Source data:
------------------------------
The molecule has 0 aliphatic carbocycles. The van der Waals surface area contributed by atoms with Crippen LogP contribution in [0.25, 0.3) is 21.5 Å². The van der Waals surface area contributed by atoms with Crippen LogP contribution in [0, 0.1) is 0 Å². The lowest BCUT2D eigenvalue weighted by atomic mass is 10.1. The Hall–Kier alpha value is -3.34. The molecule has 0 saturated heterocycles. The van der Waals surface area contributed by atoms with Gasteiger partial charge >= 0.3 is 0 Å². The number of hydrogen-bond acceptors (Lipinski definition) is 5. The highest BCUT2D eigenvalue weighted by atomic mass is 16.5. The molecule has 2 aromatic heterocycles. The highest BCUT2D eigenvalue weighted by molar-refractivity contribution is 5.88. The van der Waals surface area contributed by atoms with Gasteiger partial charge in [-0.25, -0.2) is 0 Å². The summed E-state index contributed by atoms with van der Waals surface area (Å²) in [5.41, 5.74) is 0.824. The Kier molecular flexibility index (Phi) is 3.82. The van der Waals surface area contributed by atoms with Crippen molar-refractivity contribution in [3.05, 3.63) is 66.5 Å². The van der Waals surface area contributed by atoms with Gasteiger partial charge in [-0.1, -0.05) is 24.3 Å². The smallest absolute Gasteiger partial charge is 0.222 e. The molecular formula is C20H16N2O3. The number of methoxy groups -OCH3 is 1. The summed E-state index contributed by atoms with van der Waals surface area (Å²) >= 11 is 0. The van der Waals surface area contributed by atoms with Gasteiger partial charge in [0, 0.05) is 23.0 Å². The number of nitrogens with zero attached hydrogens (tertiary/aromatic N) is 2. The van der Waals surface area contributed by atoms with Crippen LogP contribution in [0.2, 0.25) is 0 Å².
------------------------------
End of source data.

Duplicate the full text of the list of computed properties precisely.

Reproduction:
The molecule has 0 aliphatic carbocycles. The van der Waals surface area contributed by atoms with Crippen LogP contribution in [0.25, 0.3) is 21.5 Å². The van der Waals surface area contributed by atoms with Crippen LogP contribution in [0, 0.1) is 0 Å². The lowest BCUT2D eigenvalue weighted by atomic mass is 10.1. The Hall–Kier alpha value is -3.34. The molecule has 0 saturated heterocycles. The van der Waals surface area contributed by atoms with Gasteiger partial charge >= 0.3 is 0 Å². The number of hydrogen-bond acceptors (Lipinski definition) is 5. The highest BCUT2D eigenvalue weighted by atomic mass is 16.5. The molecule has 2 aromatic heterocycles. The highest BCUT2D eigenvalue weighted by molar-refractivity contribution is 5.88. The van der Waals surface area contributed by atoms with Gasteiger partial charge in [-0.25, -0.2) is 0 Å². The summed E-state index contributed by atoms with van der Waals surface area (Å²) in [5.41, 5.74) is 0.824. The Kier molecular flexibility index (Phi) is 3.82. The van der Waals surface area contributed by atoms with Crippen molar-refractivity contribution in [3.05, 3.63) is 66.5 Å². The van der Waals surface area contributed by atoms with Gasteiger partial charge in [-0.1, -0.05) is 24.3 Å². The smallest absolute Gasteiger partial charge is 0.222 e. The molecular formula is C20H16N2O3. The number of methoxy groups -OCH3 is 1. The summed E-state index contributed by atoms with van der Waals surface area (Å²) >= 11 is 0. The van der Waals surface area contributed by atoms with Gasteiger partial charge in [0, 0.05) is 23.0 Å². The number of nitrogens with zero attached hydrogens (tertiary/aromatic N) is 2. The van der Waals surface area contributed by atoms with Crippen LogP contribution in [0.2, 0.25) is 0 Å².